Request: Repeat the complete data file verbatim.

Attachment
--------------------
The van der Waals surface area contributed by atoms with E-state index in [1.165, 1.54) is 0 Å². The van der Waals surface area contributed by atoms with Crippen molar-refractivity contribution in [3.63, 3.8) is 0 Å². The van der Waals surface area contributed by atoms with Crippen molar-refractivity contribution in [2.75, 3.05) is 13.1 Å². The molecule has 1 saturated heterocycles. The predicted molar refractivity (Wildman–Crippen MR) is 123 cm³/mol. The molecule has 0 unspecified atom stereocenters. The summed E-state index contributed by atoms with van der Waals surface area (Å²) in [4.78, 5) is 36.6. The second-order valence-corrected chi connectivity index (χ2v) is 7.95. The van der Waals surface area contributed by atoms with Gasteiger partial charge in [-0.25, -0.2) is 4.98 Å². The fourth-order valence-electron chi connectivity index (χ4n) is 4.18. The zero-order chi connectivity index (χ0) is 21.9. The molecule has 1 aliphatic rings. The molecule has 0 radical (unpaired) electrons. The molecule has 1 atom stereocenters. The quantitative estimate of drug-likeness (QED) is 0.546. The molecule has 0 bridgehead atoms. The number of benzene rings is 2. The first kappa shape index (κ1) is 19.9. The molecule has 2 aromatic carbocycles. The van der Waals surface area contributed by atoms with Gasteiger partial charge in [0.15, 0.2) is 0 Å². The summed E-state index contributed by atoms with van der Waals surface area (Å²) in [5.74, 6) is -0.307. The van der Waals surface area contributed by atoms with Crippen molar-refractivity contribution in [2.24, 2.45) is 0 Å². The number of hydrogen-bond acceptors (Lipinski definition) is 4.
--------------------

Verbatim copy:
The van der Waals surface area contributed by atoms with E-state index in [1.165, 1.54) is 0 Å². The van der Waals surface area contributed by atoms with Crippen molar-refractivity contribution in [3.63, 3.8) is 0 Å². The van der Waals surface area contributed by atoms with Crippen molar-refractivity contribution in [2.75, 3.05) is 13.1 Å². The molecule has 1 saturated heterocycles. The predicted molar refractivity (Wildman–Crippen MR) is 123 cm³/mol. The molecule has 0 unspecified atom stereocenters. The summed E-state index contributed by atoms with van der Waals surface area (Å²) in [4.78, 5) is 36.6. The second-order valence-corrected chi connectivity index (χ2v) is 7.95. The van der Waals surface area contributed by atoms with Gasteiger partial charge in [-0.25, -0.2) is 4.98 Å². The fourth-order valence-electron chi connectivity index (χ4n) is 4.18. The zero-order chi connectivity index (χ0) is 21.9. The molecule has 1 aliphatic rings. The molecule has 0 radical (unpaired) electrons. The molecule has 1 atom stereocenters. The quantitative estimate of drug-likeness (QED) is 0.546. The molecule has 0 bridgehead atoms. The number of benzene rings is 2. The first kappa shape index (κ1) is 19.9. The molecule has 2 aromatic carbocycles. The van der Waals surface area contributed by atoms with Gasteiger partial charge in [0.15, 0.2) is 0 Å². The summed E-state index contributed by atoms with van der Waals surface area (Å²) in [5.74, 6) is -0.307. The van der Waals surface area contributed by atoms with Crippen molar-refractivity contribution in [2.24, 2.45) is 0 Å². The number of hydrogen-bond acceptors (Lipinski definition) is 4.